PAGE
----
Mobile systems in response work – A matter of credibility?

On friday night, I had an interview with a fire crew commander at a local fire station in Gothenburg. We had a conversation about what qualities a mobile system for emergency response work could provide. In contrast to the more typical aspects such as faster response work and safer response work, this fire crew commander identified “credibility” as one such important quality. The argument was that now days when every organization by law is requested to provide documentation about the organization’s accident prevention activities and potential risks in the organization facilities, – would it not be a risk to loose credibility if the first responders does not have access to part of that information. The documentation provided by the organization includes risks and specific locations and material that the first responders shall make effort to protect in case of emergency. If the organization is providing this information to the fire and rescue services( FRS), but the FRS fails to make available such information in response work, then why should the organization provide such information in the first place. Whenever information in is delivered to the FRS, the sender of that information is typically expecting the FRS to be aware and act according to that information. The fire crew commander expressed that if we do not have access to such information in the early phases of the response work, our credibility will severely damaged and we will look unprofessional. A mobile system providing support for the operative response work will improve or at least not decrease our (FRS) credibility. However, if the system will fail to deliver such information, then we have huge problems that will take time to repair.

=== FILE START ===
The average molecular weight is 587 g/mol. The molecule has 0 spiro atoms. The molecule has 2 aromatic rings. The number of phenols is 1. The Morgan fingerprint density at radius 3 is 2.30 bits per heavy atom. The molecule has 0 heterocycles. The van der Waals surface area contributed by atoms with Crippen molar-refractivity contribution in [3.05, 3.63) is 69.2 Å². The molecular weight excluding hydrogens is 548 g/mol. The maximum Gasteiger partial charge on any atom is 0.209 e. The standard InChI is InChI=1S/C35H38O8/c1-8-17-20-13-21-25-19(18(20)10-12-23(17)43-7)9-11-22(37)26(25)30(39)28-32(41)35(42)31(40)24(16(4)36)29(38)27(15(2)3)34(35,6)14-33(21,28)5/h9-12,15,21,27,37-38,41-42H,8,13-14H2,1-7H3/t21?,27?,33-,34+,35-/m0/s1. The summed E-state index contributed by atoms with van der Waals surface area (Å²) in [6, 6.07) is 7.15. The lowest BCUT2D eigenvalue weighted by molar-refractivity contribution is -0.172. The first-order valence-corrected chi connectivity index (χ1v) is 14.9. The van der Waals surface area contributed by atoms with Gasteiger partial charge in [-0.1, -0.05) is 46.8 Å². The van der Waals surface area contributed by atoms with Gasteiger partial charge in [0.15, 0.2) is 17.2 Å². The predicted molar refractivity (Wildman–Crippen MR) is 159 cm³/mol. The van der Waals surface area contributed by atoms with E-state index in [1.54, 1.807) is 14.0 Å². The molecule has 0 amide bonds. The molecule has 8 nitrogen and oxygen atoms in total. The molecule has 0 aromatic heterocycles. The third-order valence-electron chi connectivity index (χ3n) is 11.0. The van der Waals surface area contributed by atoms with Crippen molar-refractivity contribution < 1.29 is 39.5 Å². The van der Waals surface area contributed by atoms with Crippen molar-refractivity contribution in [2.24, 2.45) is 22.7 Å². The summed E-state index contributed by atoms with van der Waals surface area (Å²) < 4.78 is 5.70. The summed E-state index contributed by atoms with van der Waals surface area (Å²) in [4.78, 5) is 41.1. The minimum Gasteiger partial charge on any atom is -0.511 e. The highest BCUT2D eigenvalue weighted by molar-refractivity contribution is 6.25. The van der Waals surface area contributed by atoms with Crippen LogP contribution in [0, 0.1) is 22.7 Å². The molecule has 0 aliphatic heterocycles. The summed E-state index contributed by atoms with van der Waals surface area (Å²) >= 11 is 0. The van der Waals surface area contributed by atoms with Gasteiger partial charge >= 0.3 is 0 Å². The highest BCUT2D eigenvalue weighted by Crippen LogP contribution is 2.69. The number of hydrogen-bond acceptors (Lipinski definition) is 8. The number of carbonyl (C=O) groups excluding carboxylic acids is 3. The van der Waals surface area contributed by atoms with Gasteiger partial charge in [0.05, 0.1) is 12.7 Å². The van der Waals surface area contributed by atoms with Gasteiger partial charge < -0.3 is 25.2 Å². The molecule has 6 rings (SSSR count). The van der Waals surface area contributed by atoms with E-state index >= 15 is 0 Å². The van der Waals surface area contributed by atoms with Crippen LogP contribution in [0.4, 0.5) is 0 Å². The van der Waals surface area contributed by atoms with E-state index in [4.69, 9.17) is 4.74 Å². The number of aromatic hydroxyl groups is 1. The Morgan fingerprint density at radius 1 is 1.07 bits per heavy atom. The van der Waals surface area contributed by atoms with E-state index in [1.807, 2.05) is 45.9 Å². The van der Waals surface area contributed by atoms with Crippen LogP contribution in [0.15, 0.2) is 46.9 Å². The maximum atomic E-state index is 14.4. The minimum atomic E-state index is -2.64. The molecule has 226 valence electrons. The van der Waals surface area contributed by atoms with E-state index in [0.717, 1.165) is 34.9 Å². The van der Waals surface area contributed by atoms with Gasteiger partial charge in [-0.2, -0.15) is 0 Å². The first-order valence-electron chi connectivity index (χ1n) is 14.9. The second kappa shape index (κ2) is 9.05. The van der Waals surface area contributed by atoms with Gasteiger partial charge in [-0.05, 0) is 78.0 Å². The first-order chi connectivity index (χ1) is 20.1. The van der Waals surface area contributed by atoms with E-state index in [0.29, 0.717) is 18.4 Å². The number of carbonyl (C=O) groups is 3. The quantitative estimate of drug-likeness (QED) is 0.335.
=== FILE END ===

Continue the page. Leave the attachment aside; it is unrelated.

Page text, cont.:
The conversation, that I had with the fire crew commander illustrates the complexity in providing information technology to such work. Political decisions in one part of the organization have consequences for a different part of the organization. Such complex interrelated consequences are hard to investigate and typically very hard to plan for.

I hope that this example will provide some insights that potentially could trigger reflections when introducing or planning to introducing information technology and information systems in fire and rescue services.

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